CCTV showed China’s President gleefully shaking hands and extending congratulations with many members of the mission team at BACC after seeing the high resolution photos of the Chang’e-3 rover emblazoned with China’s flag for himself.
It’s been nearly four decades since the prior lunar landing was accomplished by the Soviet Union’s Luna 24 sample return spacecraft back in 1976.
America’s last visit to the Moon’s surface occurred with the manned Apollo 17 landing mission – crewed by astronauts Gene Cernan and Harrison ‘Jack’ Schmitt , who coincidentally ascended from the lunar soil on Dec. 14, 1972 – exactly 41 years ago.
“The Central Committee of the Communist Party and the Central Military Commission [responsible for China’s space program] sends congratulations to all the staff that participated in the successful completion of the mission and China’s first soft landing on the moon,” said the Chinese vice premier Ma Kai during the CCTV broadcast.
“The rover and lander are working properly and reaching the goals set.”
“Chang’e-3 is China’s most complicated space mission,” said Kai. “This shows China is dedicated to the peaceful uses of space.”
“There are many more complicated and difficult tasks ahead.”
Indeed so far the Chang’e-3 mission has been primarily a highly successful demonstration of the extremely challenging engineering required to accomplish China’s first lunar landing.
Now the science phase can truly begin.
Over 4600 images have already been transmitted by Chang’e-3 since the December 14 touchdown.
After rolling all six wheels into the dirt, Yutu — which translates as "Jade Rabbit" — drove to a location about nine meters north of the lander, according to CCTV commentators.
The rover then turned around so that the red Chinese flag emblazoned on the front side would be facing the lander’s high resolution color cameras for the eagerly awaited portraits of one another.
Yutu is nearly the size of a golf cart. It measures about 5 feet by 3 feet (1.5 meters by 1 meter) on its sides and stands nearly 5 feet (1.5m) tall — nearly human height.
The 265-pound (120 kilograms) Yutu rover will now begin driving in a circle around the right side of the 2,645-pound (1,200kg) Chang’e-3 lander — for better illumination — at a distance ranging from 33 to 59 feet (10 to 18m).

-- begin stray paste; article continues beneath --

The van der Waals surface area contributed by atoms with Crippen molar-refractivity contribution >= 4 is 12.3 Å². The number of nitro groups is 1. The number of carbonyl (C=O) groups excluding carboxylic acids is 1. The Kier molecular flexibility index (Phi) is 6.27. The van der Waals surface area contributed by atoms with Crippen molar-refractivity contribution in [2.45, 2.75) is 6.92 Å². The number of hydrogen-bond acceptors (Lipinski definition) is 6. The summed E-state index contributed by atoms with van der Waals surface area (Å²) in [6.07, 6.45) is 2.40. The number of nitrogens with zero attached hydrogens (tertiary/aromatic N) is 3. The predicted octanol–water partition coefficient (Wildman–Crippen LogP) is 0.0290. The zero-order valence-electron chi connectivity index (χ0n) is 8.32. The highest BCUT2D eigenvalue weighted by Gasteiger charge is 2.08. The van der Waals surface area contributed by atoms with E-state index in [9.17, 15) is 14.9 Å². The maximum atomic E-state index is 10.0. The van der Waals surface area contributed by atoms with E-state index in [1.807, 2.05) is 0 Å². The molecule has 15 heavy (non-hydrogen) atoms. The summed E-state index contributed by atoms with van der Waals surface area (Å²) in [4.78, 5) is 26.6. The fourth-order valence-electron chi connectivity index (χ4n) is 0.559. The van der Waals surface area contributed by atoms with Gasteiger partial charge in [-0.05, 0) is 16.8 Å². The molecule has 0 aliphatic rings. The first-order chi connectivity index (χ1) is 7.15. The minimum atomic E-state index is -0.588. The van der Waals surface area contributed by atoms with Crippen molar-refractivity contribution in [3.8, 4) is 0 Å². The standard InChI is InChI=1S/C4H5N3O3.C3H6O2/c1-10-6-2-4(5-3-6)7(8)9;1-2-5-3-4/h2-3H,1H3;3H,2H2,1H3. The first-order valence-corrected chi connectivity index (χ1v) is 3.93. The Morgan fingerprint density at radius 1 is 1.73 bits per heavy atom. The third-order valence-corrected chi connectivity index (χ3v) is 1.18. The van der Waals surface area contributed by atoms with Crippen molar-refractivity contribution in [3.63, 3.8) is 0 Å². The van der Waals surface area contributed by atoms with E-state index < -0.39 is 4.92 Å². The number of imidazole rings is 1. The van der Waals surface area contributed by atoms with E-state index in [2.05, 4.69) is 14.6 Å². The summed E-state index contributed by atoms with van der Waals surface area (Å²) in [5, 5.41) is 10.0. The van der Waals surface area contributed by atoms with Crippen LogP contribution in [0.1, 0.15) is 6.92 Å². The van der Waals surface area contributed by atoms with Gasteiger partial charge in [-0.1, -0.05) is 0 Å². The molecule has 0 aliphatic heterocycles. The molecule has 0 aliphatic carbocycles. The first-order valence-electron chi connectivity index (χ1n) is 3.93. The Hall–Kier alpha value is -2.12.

The rover will snap further photos of the lander as it traverses about from five specific locations – showing the front, side, and back — over the course of the next 24 hours.
Thereafter Yutu will depart the landing site forever and begin its own lunar trek that’s expected to last at least three months.
So the rover and lander will soon be operating independently.
They are equipped with eight science instruments including multiple cameras, spectrometers, an optical telescope, ground penetrating radar, and other sensors to investigate the lunar surface and composition.
The radar instrument installed at the bottom of the rover can penetrate 328 feet (100m) deep below the surface to study the Moon’s structure and composition in unprecedented detail, according to Ouyang Ziyuan, senior advisor of China’s lunar probe project, in an interview on CCTV.
A UV camera will study Earth and its interaction with solar wind and a telescope will study celestial objects. This is done during the lunar day.
It will also investigate the Moon’s natural resources for use by potential future Chinese astronauts.
The two probes are now almost fully operational. Most of the science instruments are working including at least three cameras and the ground penetrating radar.
And although they have survived the harsh lunar environment thus far, they still face massive challenges. They must prove that they can survive the extremely cold lunar night and temperature fluctuations of more than 540° Fahrenheit (300° Celsius) — a great engineering challenge.
The rover will hibernate during the two-week-long lunar night.
A radioisotopic heater will provide heat to safeguard the rovers computer and electronics — including the alpha particle X-ray instrument on the rover’s robotic arm.
See more coverage from Ken Kremer at www.universetoday.com.